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Hand sanitizer? Antibacterial soap? Good or bad?

By Guide August 12, 2014 - 5:08pm
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There's been so much conflicting evidence lately about the chemicals in hand sanitizer and antibacterial soap. What are we suppose to believe? I have two school aged children, so this is very important to the health of my growing family. Thanks!

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Kristin -

My sister is all about hand sanitizer, but I have always heard that the more you use, the less it works. I stick with washing my hands with water and soap, but if in a public place (with no access to a sink), I will use hand sanitizer. I think of hand sanitizer as a to-go item, not always using it, but it's handy.


August 15, 2014 - 8:15am

Hello Kristin,

That is a very good question and one that many parents are asking themselves.

Just last evening there was a report on New York City news program about the efficacy of hand sanitizers. Is sending our children off to school with a hand sanitizer packed in their backpacks really such a good thing?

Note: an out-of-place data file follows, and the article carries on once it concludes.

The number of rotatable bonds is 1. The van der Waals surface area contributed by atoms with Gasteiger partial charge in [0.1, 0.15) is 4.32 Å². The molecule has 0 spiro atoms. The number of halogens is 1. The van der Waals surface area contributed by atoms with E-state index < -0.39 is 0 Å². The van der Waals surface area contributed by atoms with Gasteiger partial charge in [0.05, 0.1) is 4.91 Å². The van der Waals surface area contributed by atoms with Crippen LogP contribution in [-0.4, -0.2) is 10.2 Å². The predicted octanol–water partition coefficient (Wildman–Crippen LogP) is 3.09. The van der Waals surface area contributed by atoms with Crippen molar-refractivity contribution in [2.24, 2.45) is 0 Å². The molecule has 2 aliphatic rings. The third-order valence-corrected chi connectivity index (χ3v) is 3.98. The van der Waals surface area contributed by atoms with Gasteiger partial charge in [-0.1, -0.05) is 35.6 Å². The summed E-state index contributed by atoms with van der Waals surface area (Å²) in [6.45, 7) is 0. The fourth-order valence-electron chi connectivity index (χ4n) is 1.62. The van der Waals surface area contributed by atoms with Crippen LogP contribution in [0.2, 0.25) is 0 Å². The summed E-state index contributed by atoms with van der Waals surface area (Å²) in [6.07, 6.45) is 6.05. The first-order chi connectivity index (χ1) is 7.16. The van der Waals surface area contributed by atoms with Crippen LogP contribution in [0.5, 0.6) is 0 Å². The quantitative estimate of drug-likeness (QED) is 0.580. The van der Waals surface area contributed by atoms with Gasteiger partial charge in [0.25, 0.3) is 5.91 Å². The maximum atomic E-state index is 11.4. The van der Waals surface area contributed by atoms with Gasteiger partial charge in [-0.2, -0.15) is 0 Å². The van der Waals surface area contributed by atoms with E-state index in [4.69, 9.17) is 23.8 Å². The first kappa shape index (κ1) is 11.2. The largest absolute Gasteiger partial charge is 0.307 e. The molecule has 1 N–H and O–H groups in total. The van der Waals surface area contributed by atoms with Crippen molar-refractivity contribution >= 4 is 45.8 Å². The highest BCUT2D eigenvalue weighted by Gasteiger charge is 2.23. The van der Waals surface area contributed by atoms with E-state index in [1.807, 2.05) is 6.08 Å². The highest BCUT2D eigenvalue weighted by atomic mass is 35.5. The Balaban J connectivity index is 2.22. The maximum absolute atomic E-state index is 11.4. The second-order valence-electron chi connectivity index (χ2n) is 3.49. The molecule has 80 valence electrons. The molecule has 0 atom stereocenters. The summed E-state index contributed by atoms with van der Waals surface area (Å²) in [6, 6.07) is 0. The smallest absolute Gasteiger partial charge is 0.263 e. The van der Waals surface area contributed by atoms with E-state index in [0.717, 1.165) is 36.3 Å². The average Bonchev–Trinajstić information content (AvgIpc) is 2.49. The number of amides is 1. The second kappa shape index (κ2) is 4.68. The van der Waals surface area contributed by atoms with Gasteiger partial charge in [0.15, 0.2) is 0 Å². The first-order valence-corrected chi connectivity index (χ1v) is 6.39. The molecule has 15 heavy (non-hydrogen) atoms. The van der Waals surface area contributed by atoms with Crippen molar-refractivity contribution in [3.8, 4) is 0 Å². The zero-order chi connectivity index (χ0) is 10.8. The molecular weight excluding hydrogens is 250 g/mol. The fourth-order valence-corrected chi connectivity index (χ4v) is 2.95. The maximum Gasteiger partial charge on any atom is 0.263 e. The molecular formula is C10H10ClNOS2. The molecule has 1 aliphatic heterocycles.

Not really. Good hand washing with warm water and soap is more effective in eliminating germs and preventing the spread of illnesses.

'The Centers for Disease Control and Prevention says it's best to have children wash their hands with soap and water. If a sink is not available, hand sanitizers with an alcohol concentration of at least 60% are a good second choice." from the chart on CNN with Dr. Sanjay Gupta.

Kristin, as you and our readers may already know, the main ingredient in most hand sanitizing products is isopropanol, which is alcohol. Common non-alcohol, rinse-free hand sanitizers use either small concentrations of the nitrogenous cationic surface-acting agent benzalkonium chloride.

The Atlantic reported "Antimicrobial chemicals, intended to kill bacteria and other microorganisms, are commonly found in not just soaps, but all kinds of products—toothpaste, cosmetics, and plastics among them. There is evidence that the chemicals aren’t always effective, and may even be harmful, and their ubiquity means people are often continually exposed to them.

One such chemical, triclosan, has previously been found in many human bodily fluids. New research found traces of triclosan, triclocarban, and butyl paraben in the urine of pregnant women, and the cord blood of newborn infants."


August 13, 2014 - 8:17am
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